Revolved Triangle Pose: Parivrtta Trikonasana
Expands your chest and shoulders.
Increases neck mobility.
Stretches your spinal muscles and increases spinal range of motion.
Strengthens and tones muscles of your tighs.
Stretches your calf muscles, hamstrings, and hip musculature.
Can relieve upper back tension.
Increases proprioception (or the sense of position in space) of your feet and ankles.
Traditionally thought to stimulate abdominal organs.
Neck Pain - Keep your head in line with the spine, do not look over your shoulder.
Low Back Pain / Sacroiliac Joint Pain - Ensure your hip points are facing forward with your feet hip width apart, turn the back foot forward significantly to limit force across the Sacroiliac joint and allow the twist to move from the thoracic spine / upper back.
History of lumbar or low back disc herniation or bulge.
- Low Blood Pressure - Do not fold below horizontal to keep the head level with the heart.
Parivrtta Trikonasana (par-ee-vrit-tah trik-cone-AHS-anna)
utthita = revolved
trikona = three angle
- Stand at the top of your mat in Mountain Pose / Tadasana.
- Take a big step back (approximately three feet) with your right foot, turn your foot out approximately 25 degrees or less to the side of the mat while keeping your left toes pointing forward.
- Your two hip points are now facing the side of the mat.
- Note - Foot alignment with increasing difficulty. 1 - Feet hip width apart. 2 - Heel to heel alignment. 3 - Heel to arch alignment.
- Bring your left hand to your waist and as you inhale raise your right arm overhead, lengthening your spine at the same time.
- Root the outside of your back foot, draw in your lower belly to support your low back and exhale as you hinge forward at the waist, keeping your spine long and reaching out with your right arm.
- Depending on your range of motion, allow your right hand to float towards your (from beginner to advanced) shin, a block or the floor on the inside of the foot, a block or the floor on the outside of the foot, or your fingers looping your big toe.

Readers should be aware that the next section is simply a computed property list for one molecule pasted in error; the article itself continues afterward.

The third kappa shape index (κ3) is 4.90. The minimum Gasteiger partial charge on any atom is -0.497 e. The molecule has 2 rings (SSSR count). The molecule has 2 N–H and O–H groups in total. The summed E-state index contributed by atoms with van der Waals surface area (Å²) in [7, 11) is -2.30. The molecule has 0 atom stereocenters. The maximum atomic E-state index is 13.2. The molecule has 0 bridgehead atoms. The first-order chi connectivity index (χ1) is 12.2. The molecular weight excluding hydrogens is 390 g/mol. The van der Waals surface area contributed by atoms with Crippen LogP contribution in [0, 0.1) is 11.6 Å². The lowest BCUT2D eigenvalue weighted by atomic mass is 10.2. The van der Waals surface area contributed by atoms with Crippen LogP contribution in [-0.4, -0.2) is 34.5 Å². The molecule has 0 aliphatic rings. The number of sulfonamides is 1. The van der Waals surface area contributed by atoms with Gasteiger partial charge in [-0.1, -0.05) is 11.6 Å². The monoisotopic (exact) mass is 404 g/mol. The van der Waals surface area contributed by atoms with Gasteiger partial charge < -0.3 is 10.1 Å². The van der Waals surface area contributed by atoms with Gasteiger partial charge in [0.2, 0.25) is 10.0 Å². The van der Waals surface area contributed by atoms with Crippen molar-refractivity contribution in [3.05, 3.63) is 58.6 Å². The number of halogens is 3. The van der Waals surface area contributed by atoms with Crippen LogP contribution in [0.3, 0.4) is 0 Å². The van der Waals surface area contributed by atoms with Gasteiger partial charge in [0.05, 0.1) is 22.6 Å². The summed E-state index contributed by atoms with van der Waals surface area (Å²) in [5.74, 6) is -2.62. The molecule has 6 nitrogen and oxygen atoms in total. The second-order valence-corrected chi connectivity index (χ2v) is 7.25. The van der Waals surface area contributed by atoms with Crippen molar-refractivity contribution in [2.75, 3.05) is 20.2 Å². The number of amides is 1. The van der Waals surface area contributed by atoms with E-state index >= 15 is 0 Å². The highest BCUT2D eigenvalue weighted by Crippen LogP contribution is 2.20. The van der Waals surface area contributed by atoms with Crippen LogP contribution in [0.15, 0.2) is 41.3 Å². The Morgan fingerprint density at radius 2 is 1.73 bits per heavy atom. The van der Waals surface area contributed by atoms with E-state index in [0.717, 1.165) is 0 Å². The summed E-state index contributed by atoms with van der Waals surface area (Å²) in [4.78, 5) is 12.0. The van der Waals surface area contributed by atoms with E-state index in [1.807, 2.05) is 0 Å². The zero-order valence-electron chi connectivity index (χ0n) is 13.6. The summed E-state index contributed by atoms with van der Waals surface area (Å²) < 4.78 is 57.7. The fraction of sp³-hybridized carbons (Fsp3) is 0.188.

- Inhale and continue to lengthen out through the crown of your head, keeping the spine long.
- Root the outside of your back foot once again and keep your hips level, imagining you could balance an object on your sacrum (the flat bony part at the base of your spine).
- Exhale and rotate to the left, extending your left arm up towards the sky and turning to gaze at your left palm.
- Breathe comfortably.
- To exit the pose, on an exhale look down towards your left foot, draw your low belly in, root down through the feet, and inhale as you rise up, lowering your hands to your waist. Step back to the top of the mat and repeat on the opposite side.
- Shoulder Injury / Tightness - Keep the revolved side hand at the waist rather than extending it up towards the sky. This often enables those of us with shoulder or chest tightness to get greater spinal rotation.
- Calf Injury / Tightness - If you are unable to keep your back heel on the earth you can fold or roll up your mat under your back heel so that you can practice rooting the foot. With time gradually decrease the amount of height under your heel.
- Use caution with more advanced foot placement such as heel to heel alignment or heel to arch alignment. These foot positions place your hips and lower spine in rotation to the right first, before you attempt to rotate to the left, thus increasing the tension and torque across the lower spine, putting you at risk of injury.
- Although we may think of this as a spinal twist for our lower back, in reality our lumbar spine has very little rotation, and the majority of the twist comes from the upper back or thoracic spine. Think of leading the twist from your heart centre to increase the rotation, while keeping your lower ribs drawing in to gently engage the core.
Yoga Pose Article written by Dr. Robin Armstrong:
Dr. Robin Armstrong is a Vancouver chiropractor and yoga instructor. Robin blends her western knowledge gained from her experience as a chiropractor, with the ancient eastern knowledge passed through generations of yoga teachers. Robin’s classes emphasize safety, breath, alignment, and movement, while teaching students ways to strengthen and lengthen their bodies to handle the stresses of our modern lifestyle. If you are coming to her as a patient, expect to be prescribed yoga! Learn more about Dr. Armstrong at www.stayactive.ca.